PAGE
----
Beginning at the first of the year, Rhode Island businesses can choose to pay their employees every two weeks instead of every week.
But the rules about which companies can go to biweekly pay are up for debate.
Weekly pay has been a standard that unions in Rhode Island have fought to keep, but this past General Assembly session, lawmakers agreed with businesses that have been fighting for years to let the state go to paychecks every other week.
Hearings at the state Department of Labor and Training were part of the public comment process. Companies would have to apply to be allowed to go to biweekly paychecks, and they have to meet certain criteria.
One is that the average wage of their workers has to be $16 a hour, twice the state's new minimum wage. But the department is also suggesting companies have to reapply every two years.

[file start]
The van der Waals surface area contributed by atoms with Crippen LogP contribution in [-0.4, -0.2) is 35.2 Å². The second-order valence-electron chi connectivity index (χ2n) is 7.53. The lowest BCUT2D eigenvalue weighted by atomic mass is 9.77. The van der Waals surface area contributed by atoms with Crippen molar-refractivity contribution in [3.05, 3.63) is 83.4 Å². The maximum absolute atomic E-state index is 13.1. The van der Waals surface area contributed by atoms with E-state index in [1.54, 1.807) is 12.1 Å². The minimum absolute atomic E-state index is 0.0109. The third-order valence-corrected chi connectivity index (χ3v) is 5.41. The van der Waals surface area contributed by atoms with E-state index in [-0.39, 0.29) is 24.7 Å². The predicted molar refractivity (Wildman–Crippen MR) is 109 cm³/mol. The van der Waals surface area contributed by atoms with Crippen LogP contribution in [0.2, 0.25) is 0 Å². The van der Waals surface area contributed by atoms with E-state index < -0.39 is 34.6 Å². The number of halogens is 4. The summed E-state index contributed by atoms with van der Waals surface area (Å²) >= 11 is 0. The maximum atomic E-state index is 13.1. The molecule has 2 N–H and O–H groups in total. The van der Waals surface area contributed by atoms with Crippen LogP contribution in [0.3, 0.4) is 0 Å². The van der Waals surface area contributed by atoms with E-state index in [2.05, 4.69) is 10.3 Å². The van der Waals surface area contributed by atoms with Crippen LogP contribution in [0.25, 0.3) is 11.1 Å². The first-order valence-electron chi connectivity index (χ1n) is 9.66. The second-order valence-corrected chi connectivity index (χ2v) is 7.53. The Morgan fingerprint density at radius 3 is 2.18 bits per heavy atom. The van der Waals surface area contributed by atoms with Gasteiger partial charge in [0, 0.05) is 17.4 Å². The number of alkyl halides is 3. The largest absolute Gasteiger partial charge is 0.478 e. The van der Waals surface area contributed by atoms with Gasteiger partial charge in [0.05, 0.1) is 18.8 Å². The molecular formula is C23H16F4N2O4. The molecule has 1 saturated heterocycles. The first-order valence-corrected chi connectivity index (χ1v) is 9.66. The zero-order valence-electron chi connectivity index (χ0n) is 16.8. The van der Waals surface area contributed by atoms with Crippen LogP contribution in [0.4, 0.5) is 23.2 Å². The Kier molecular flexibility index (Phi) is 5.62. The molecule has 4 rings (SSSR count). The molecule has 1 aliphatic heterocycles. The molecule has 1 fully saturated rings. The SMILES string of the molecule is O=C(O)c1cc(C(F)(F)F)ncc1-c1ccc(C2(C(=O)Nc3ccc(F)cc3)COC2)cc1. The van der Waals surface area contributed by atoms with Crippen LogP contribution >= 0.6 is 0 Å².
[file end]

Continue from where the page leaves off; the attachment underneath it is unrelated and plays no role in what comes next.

"Recertification is simple. It's a form that would be resubmitted every two years, which would enable the department to receive an update of information and a reaffirmation that the employer continues to meet the elements of the law. We are hearing that that would be onerous to some, so we are certainly taking that into consideration before we promulgate the final rule," said Matt Weldon, DLT assistant director.
The new law goes into effect Jan. 1. Rhode Island is one of few states that still require weekly paychecks.